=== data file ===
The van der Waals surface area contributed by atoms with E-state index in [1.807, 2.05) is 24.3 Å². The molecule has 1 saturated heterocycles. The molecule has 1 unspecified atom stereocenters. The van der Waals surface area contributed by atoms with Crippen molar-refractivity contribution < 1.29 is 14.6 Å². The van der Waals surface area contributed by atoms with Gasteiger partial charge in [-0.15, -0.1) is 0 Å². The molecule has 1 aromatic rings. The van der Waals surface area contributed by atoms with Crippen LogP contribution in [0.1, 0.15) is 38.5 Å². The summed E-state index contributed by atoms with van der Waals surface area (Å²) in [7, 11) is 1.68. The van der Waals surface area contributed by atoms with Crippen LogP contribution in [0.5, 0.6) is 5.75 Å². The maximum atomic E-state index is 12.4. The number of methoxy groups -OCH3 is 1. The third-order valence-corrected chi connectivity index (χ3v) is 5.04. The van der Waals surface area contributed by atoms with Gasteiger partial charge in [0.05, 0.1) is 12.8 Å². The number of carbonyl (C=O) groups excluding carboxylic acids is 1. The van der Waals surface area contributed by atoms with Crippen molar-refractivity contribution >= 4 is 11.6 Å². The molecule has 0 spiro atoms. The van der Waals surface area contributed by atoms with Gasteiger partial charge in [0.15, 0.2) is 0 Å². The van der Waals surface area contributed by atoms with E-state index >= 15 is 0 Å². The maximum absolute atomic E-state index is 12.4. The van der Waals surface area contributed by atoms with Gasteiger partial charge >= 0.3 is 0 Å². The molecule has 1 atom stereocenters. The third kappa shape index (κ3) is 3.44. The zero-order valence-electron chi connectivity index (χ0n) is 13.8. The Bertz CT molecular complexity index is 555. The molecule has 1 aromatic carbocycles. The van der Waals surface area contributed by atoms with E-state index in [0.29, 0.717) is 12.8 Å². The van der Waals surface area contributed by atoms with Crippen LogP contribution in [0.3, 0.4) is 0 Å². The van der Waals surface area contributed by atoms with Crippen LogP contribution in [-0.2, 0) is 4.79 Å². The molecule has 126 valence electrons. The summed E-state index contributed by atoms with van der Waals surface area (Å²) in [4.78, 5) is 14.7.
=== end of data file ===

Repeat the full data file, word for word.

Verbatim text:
The van der Waals surface area contributed by atoms with E-state index in [1.807, 2.05) is 24.3 Å². The molecule has 1 saturated heterocycles. The molecule has 1 unspecified atom stereocenters. The van der Waals surface area contributed by atoms with Crippen molar-refractivity contribution < 1.29 is 14.6 Å². The van der Waals surface area contributed by atoms with Gasteiger partial charge in [-0.15, -0.1) is 0 Å². The molecule has 1 aromatic rings. The van der Waals surface area contributed by atoms with Crippen LogP contribution in [0.1, 0.15) is 38.5 Å². The summed E-state index contributed by atoms with van der Waals surface area (Å²) in [7, 11) is 1.68. The van der Waals surface area contributed by atoms with Crippen LogP contribution in [0.5, 0.6) is 5.75 Å². The maximum atomic E-state index is 12.4. The number of methoxy groups -OCH3 is 1. The third-order valence-corrected chi connectivity index (χ3v) is 5.04. The van der Waals surface area contributed by atoms with Gasteiger partial charge in [0.05, 0.1) is 12.8 Å². The number of carbonyl (C=O) groups excluding carboxylic acids is 1. The van der Waals surface area contributed by atoms with Crippen molar-refractivity contribution >= 4 is 11.6 Å². The molecule has 0 spiro atoms. The van der Waals surface area contributed by atoms with Gasteiger partial charge in [0.15, 0.2) is 0 Å². The van der Waals surface area contributed by atoms with E-state index >= 15 is 0 Å². The maximum absolute atomic E-state index is 12.4. The van der Waals surface area contributed by atoms with Gasteiger partial charge >= 0.3 is 0 Å². The molecule has 1 atom stereocenters. The third kappa shape index (κ3) is 3.44. The zero-order valence-electron chi connectivity index (χ0n) is 13.8. The Bertz CT molecular complexity index is 555. The molecule has 1 aromatic carbocycles. The van der Waals surface area contributed by atoms with E-state index in [0.29, 0.717) is 12.8 Å². The van der Waals surface area contributed by atoms with Crippen LogP contribution in [0.3, 0.4) is 0 Å². The van der Waals surface area contributed by atoms with Crippen LogP contribution in [-0.2, 0) is 4.79 Å². The molecule has 126 valence electrons. The summed E-state index contributed by atoms with van der Waals surface area (Å²) in [4.78, 5) is 14.7.